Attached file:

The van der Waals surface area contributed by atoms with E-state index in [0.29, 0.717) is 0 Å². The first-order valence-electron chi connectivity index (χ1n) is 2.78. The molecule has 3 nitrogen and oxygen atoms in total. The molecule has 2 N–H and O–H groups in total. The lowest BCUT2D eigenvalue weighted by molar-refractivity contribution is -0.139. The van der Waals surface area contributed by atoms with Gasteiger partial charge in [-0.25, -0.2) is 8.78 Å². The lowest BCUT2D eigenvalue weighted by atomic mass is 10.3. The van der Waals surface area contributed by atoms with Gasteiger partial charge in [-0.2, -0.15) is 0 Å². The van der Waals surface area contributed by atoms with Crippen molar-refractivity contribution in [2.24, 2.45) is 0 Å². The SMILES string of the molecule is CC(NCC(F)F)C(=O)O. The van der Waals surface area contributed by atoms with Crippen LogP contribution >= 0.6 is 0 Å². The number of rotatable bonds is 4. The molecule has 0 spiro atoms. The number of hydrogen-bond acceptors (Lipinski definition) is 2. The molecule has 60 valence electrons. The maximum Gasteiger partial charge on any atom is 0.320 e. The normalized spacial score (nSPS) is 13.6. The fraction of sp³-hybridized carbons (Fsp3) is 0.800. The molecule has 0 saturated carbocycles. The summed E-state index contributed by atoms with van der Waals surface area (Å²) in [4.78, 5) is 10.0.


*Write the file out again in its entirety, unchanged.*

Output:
The van der Waals surface area contributed by atoms with E-state index in [0.29, 0.717) is 0 Å². The first-order valence-electron chi connectivity index (χ1n) is 2.78. The molecule has 3 nitrogen and oxygen atoms in total. The molecule has 2 N–H and O–H groups in total. The lowest BCUT2D eigenvalue weighted by molar-refractivity contribution is -0.139. The van der Waals surface area contributed by atoms with Gasteiger partial charge in [-0.25, -0.2) is 8.78 Å². The lowest BCUT2D eigenvalue weighted by atomic mass is 10.3. The van der Waals surface area contributed by atoms with Gasteiger partial charge in [-0.2, -0.15) is 0 Å². The van der Waals surface area contributed by atoms with Crippen molar-refractivity contribution in [2.24, 2.45) is 0 Å². The SMILES string of the molecule is CC(NCC(F)F)C(=O)O. The van der Waals surface area contributed by atoms with Crippen LogP contribution >= 0.6 is 0 Å². The number of rotatable bonds is 4. The molecule has 0 spiro atoms. The number of hydrogen-bond acceptors (Lipinski definition) is 2. The molecule has 60 valence electrons. The maximum Gasteiger partial charge on any atom is 0.320 e. The normalized spacial score (nSPS) is 13.6. The fraction of sp³-hybridized carbons (Fsp3) is 0.800. The molecule has 0 saturated carbocycles. The summed E-state index contributed by atoms with van der Waals surface area (Å²) in [4.78, 5) is 10.0.